How America's Second Richest Black Person David Steward Made His Fortune
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Profiles - March 27, 2023

How America’s Second Richest Black Person David Steward Made His Fortune 

Before joining the category of world billionaires, David Steward battled with obstacles like poverty and racism. He survived the most racially tensed 60s, visiting separated schools, resting on the terrace of the movies, and being banned from the public swimming pool. His survival can be closely linked to one of his quotes, “being a personality of colour offers difficulties and opportunities.”

David didn’t enjoy the best resources from his parents. However, he learnt lessons from his parents that gave him significant wealth. One such is “treating people right.” The billionaire saw his parents treat people right and operate by that principle to date. A testament to this will be the way he treats his employees at World Wide Technology (WWT), as it was named one of the 100 best places to Work by fortune for five consecutive years. Let’s look at how David made his fortune and draw salient lessons from his journey.

David had a dream

America’s second-richest black man had a lifelong dream of holding his own business. According to him, “It was a scorching desire inside of me.” With the meagre resources of his parents, David attended Central Missouri State University and got a Bachelor of Science in Business Management in 1973. 

David began his career by working as an associate executive for the Boys Scouts of America, without pay. He dedicated his time to service, while he looked for a permanent job. He later worked as a production manager at Wagner Electricity (1974-1975), and at the Missouri Pacific Railroad as a Sales Representative for four years. 

Also, David worked as a senior account executive for Federal Express. He became a member of the company’s hall of fame when he won the Salesman of the Year award for pioneering significant business.

An empty ice bucket

In commemoration of David’s good works, Federal Express gave him an ice bucket with his initials carved inside. When he looked inside the bucket, he understood it was empty. He said, “This was a defining moment, I questioned myself,  Is this what I need out of life?” That question changed a lot of things in David’s life as he once remarked, “It was clear in my brain that my belief in God, united with the will to work hard to serve others, meant I was dedicated to succeeding.”

David’s group of seven start-up

In 1990, David started a commercial enterprise by building from the scratch, with little personal capital, no investors, and no inheritance. His startup, World Wide Technology had just 5 personnel and became $3.5 million in debt after a few years. During these years, he spent time studying how the government did business, going home without a paycheck and watching his car being repossessed from the office parking lot. After his study, he entered into partnerships with government bodies and top private companies. These partnerships have been described as a moment of breakthrough for his organization. From a $3.5 million debt, WWT had its revenues topping $1 billion.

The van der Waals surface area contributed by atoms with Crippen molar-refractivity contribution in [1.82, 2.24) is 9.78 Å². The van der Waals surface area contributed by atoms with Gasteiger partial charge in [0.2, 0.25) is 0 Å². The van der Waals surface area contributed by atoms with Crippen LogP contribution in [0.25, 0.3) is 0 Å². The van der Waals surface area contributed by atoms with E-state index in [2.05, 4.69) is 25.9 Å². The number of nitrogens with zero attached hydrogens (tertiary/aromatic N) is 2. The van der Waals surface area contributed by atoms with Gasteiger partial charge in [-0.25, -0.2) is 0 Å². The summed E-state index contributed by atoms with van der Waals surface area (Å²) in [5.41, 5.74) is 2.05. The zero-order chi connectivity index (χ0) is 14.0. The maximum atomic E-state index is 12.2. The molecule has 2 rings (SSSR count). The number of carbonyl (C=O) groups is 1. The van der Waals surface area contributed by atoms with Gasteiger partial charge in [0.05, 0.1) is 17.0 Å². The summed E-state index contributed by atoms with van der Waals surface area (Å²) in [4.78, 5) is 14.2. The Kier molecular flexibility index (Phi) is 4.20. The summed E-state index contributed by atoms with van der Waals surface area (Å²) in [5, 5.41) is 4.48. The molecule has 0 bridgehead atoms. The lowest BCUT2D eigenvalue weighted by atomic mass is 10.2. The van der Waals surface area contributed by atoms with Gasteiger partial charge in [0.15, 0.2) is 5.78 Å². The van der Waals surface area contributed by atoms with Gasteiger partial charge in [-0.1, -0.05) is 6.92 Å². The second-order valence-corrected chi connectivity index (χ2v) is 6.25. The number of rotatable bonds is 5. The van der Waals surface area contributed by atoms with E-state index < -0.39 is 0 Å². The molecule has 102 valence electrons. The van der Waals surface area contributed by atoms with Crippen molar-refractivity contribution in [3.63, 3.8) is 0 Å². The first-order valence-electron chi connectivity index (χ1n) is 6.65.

World Wide Technology is a technology service provider which focuses on telecommunications networks and enterprise-wide conversion services. WWT offers planning, procurement and deployment of IT products and solution selling. It is known as the top US reseller of Cisco solutions and ranks as one of the largest private companies in the States.

The company has more than 40 Fortune 100 companies as clients as well as several major federal purchasing contracts. WWT has more than 3,000 employees across 20 offices across the globe. It was named the number one African-American-owned business by Black Enterprise magazine for seven consecutive years.

Where David is today?

Today, David serves on numerous committees and boards including Civic Progress of St. Louis; BJC Health System; the St. Louis Regional Chamber and Growth Association and the Missouri Technology Corporation. His company, WWT specialised in helping customers rapidly build and deploy their IT and network infrastructure in an efficient and effective manner. It has over 500 employees, 750,000sq.Ft. of facilities and over $750 million in sales.

As a five-time winner in the Fast 50 awards, David’s net worth is primarily derived from his 59-per cent stake in World Wide Technology. He also holds a $14-million stake in Centene Corporation, a healthcare services provider operating across the United States. David recently witnessed a notable increase in his net worth due to the recent surge in the valuation of tech companies.

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